Is it really a horror movie? Not exactly; categorizing it as a thriller is more accurate. But Silence of the Lambs does blend elements of horror with elements of a crime film, and introduced one of the creepiest protagonists to ever grace the silver screen. If it didn’t creep you out… you probably watched it in the middle of a sunny day with a ton of friends or something.
Jodie Foster’s FBI agent is on the hunt for a crazed killer—Buffalo Bill being his going name. And a sick, demented psycho he is: he abducts women, throws them in a pit, starves and tortures them, then shoots and skins them. What’s worse is Foster’s character has to reach out to an even creepier, more demented psycho, the cannibal Hannibal Lecter.
It isn’t just Lecter’s predilections for long pork that make the character creepy: it’s Anthony Hopkin’s fine acting. This is a very smart, well educated man, who just so happens to be a raving lunatic. He hides it well. And he’d better, because the film tricks you into believing he’s the least dangerous person in it, safely locked behind bars, cooperating with the authorities.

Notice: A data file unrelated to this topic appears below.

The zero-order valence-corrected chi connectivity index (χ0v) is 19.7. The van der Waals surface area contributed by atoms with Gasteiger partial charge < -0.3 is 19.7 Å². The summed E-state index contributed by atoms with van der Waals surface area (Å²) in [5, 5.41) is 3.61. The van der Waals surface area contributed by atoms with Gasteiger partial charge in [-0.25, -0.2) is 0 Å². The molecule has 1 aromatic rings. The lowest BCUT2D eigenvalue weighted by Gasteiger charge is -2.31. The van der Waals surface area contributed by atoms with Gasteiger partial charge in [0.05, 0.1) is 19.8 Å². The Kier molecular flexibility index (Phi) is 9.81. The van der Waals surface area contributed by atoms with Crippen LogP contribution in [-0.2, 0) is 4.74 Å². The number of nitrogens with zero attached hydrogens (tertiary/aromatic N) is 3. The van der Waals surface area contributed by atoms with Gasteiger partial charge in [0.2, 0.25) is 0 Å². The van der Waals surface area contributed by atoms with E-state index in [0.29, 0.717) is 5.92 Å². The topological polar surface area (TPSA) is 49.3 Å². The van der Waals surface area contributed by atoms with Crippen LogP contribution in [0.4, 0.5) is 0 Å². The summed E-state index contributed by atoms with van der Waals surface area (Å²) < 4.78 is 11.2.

Why is it scary?
Again, more suspenseful/tense than scary, being a thriller, but the overlap with horror is notable. Silence is a battle of creepy, deranged personalities: Ted Levine’s Buffalo Bill and Hopkins’ Hannibal the Cannibal. The tension that builds whenever one of them is impressive. Hopkins controls his conversations (and situations), and underneath that polished veneer is a cunning, bloodthirsty mind analyzing his options. Levine’s Bill is the other kind of disturbing: he thinks he’s a woman, but the only way he can think to become one is to tailor his own woman suit.
Again, not the old-fashioned horror movie horror, but plenty of tension and disturbing characters doing disturbing things.